They're called Sarajevo roses. Scars in the sidewalks from shells that, instead of being repaired, have been filled in with red resin. The shells left fanned-out blast patterns, which, now red, give the impression of a roses.
New construction has erased many of these marks, leaving only a few of these roses in Sarajevo. These aren't just mortars that missed, either. Each rose you find marks the place where one or more Sarajevans died. They are beautifully tragic reminders of the carnage that took place in this idyllic city from 1992 to 1995.
My girlfriend and I just got back from a trip to the Balkan nations of Bosnia and Herzegovina, Croatia and Slovenia — all countries that were affected by war in the early 1990s. No city or territory was as severely damaged, physically or mentally, as Sarajevo.
The four-year siege of Sarajevo was one of the longest sieges of a major city in modern warfare, and it wasn't only an ordeal of privation. It was bloody. Cemeteries with all-white headstones pockmark Sarajevo's landscape, grim reminders of the almost 14,000 people killed during that time.
The war itself was a complex tangle of ethnic tensions, territory annexation and religious hatred. It pitted the Republic of Bosnia and Herzegovina against the self-proclaimed Bosnian Serb and Bosnian Croat entities within Bosnia and Herzegovina, Republika Srpska and Herzeg-Bosnia. There's not enough space here to explain it properly. The Dayton Peace Accords ended it all in 1996, but to this day, posturing continues from the nations' respective leaderships.
Our driver from Mostar to Dubrovnik was Sonia, a member of the Muslim Bosnian ethnic group that was singled out for brutal persecution during the war. "It's the politicians who start these fights," she told us. "The people who live and work with each other get along fine."
"I'm Muslim and my neighbor is not, but we're friends," she said. "We have no reason to fight."
Bosnia and Herzegovina — and Sarajevo in particular —face an unemployment rate that hovers around 40 percent, with a youth unemployment rate that's even higher.
"I have an advanced degree in economics, but there is no work in that field," Sonia told us. "This is why I'm a tour guide."
Sarajevo has seen some recent interest in war tourism, something to which my girlfriend and I contributed. We toured sites such as the Tunnel of Hope, which was the only way to get out of Sarajevo during the siege. We also visited the Markale market, where two attacks killed more than 100 innocent people. The market, only a few blocks from our Airbnb, has preserved a large, slashing mortar scar and erected a monument to those killed.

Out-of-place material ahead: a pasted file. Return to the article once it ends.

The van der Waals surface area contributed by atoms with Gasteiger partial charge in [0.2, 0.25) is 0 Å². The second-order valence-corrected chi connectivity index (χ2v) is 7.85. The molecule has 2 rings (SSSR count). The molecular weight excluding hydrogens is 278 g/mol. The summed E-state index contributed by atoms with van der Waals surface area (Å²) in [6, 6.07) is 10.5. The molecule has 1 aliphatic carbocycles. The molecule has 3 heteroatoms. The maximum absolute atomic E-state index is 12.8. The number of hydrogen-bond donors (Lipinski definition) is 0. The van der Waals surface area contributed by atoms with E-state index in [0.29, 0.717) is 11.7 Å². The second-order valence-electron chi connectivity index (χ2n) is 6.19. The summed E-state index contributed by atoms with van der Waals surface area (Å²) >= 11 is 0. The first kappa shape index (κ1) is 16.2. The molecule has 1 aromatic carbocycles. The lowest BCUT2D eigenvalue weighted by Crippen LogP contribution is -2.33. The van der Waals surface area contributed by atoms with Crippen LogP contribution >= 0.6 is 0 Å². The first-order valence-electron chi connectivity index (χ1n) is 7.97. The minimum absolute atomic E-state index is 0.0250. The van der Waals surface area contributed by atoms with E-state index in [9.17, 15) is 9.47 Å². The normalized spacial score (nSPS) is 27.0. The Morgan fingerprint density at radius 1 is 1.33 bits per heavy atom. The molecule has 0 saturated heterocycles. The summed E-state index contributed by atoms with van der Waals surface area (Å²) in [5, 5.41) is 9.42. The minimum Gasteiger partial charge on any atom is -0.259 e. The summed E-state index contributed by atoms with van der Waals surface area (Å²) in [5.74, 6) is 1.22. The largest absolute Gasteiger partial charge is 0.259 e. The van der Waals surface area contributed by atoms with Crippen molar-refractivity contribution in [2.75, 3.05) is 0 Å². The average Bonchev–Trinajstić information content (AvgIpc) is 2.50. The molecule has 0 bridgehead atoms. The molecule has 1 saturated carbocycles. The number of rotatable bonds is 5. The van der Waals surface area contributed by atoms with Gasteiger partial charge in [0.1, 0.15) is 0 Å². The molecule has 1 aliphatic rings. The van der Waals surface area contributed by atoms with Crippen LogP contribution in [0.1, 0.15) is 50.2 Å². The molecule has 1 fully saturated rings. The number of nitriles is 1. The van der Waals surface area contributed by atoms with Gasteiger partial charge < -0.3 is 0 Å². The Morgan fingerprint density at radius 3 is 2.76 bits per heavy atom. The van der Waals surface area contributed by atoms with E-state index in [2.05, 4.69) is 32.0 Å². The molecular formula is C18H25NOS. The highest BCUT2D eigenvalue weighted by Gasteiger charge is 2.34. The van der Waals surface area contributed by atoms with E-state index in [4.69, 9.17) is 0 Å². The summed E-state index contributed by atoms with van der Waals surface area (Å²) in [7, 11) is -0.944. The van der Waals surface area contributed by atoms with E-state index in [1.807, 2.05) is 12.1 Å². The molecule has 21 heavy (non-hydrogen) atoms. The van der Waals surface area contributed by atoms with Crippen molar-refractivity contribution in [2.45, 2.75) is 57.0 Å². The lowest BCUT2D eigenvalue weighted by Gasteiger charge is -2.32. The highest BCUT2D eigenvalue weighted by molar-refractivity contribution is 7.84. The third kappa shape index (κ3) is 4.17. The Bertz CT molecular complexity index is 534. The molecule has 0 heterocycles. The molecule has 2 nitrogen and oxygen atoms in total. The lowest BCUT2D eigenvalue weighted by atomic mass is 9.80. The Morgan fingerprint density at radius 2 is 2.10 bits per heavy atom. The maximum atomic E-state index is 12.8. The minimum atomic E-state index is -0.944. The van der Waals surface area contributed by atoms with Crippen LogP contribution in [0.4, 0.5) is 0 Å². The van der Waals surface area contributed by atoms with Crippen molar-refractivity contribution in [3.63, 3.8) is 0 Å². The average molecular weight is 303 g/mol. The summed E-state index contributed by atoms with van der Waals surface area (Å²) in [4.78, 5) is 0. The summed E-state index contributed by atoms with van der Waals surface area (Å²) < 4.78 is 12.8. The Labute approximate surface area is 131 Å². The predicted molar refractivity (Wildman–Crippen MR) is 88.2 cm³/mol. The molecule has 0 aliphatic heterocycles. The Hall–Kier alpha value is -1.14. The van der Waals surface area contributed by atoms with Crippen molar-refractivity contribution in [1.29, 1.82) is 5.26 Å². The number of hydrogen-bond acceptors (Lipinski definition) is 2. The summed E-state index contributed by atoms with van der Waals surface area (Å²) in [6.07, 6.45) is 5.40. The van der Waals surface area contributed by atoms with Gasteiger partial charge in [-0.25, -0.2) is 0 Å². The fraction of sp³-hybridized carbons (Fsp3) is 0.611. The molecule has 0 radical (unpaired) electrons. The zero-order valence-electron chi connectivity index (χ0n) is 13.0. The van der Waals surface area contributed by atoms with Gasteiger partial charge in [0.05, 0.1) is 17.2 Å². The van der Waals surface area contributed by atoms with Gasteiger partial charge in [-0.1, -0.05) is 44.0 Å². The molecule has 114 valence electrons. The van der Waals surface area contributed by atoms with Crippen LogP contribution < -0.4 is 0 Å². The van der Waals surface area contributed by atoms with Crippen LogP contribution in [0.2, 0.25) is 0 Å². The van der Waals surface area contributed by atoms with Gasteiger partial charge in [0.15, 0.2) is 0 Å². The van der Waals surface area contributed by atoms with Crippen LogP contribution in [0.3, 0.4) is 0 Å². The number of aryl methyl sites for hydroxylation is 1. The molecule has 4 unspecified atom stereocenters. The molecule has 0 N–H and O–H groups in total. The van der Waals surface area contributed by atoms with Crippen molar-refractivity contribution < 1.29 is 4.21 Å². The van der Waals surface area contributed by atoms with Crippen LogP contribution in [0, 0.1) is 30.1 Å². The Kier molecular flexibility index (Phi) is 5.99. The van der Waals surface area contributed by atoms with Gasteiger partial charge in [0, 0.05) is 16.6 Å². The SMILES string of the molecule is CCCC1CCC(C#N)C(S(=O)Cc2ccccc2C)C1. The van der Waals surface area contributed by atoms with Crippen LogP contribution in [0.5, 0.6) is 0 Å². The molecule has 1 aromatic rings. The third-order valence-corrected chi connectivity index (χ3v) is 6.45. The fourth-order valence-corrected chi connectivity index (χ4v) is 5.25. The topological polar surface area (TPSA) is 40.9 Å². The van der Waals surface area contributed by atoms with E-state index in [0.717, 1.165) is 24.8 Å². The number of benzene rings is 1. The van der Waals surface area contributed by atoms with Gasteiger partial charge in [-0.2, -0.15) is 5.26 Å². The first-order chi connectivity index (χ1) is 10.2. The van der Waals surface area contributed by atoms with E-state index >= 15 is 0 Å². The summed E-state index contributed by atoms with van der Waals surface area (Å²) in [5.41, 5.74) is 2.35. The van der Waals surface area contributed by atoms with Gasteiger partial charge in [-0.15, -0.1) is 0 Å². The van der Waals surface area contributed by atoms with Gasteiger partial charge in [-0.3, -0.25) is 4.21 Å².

Tourism in general, outside of the bustling historic district of Bascarsija, seemed relatively limited. There were very few American or British visitors in Sarajevo — we only met one other couple. Nevertheless, we found the town very friendly to outsiders. At one outdoor cafe, we ended up meeting a local celebrity of some renown, a professor and political commentator named Besim Spahic. Think the University of Virginia's Larry Sabato, but in Sarajevo. Spahic and his family immediately bought us rounds of rakija — a homemade, very strong brandy sipped by everyone.
Sarajevo is beautiful. There's no other word for it. Situated in a valley with thousands of red-roofed Monopoly houses dotting the hills, hundreds of minarets and some modern skyscrapers, too, the city is stunning. It retains a gritty street feel, an energy that can't be explained. The streets seem to buzz, although that could be the cars flying past your ear on the hilly thoroughfares. Being a pedestrian in Sarajevo is not for the faint of heart.
Walking up the streets into neighborhoods left us breathless. Our house was about a half-mile into the hills, which, drunk at midnight, felt like 8 miles.
I love Sarajevo.
There's a fountain in the old part of the city called Sebilj, and legend says that anyone who drinks from the fountain is destined to return to Sarajevo. We walked past it right when we got there, but I didn't feel like waiting in a queue of hundreds to take a sip of water.
In the days that followed we walked past it a few more times, but I still didn't take a sip. I knew I didn't need to. I'll definitely be going back.
Jack Lauterback also is co-host of "Mornings with Melissa and Jack" on 103.7 Play weekdays from 6-9. Connect with him at firstname.lastname@example.org, or on Twitter at @jackgoesforth.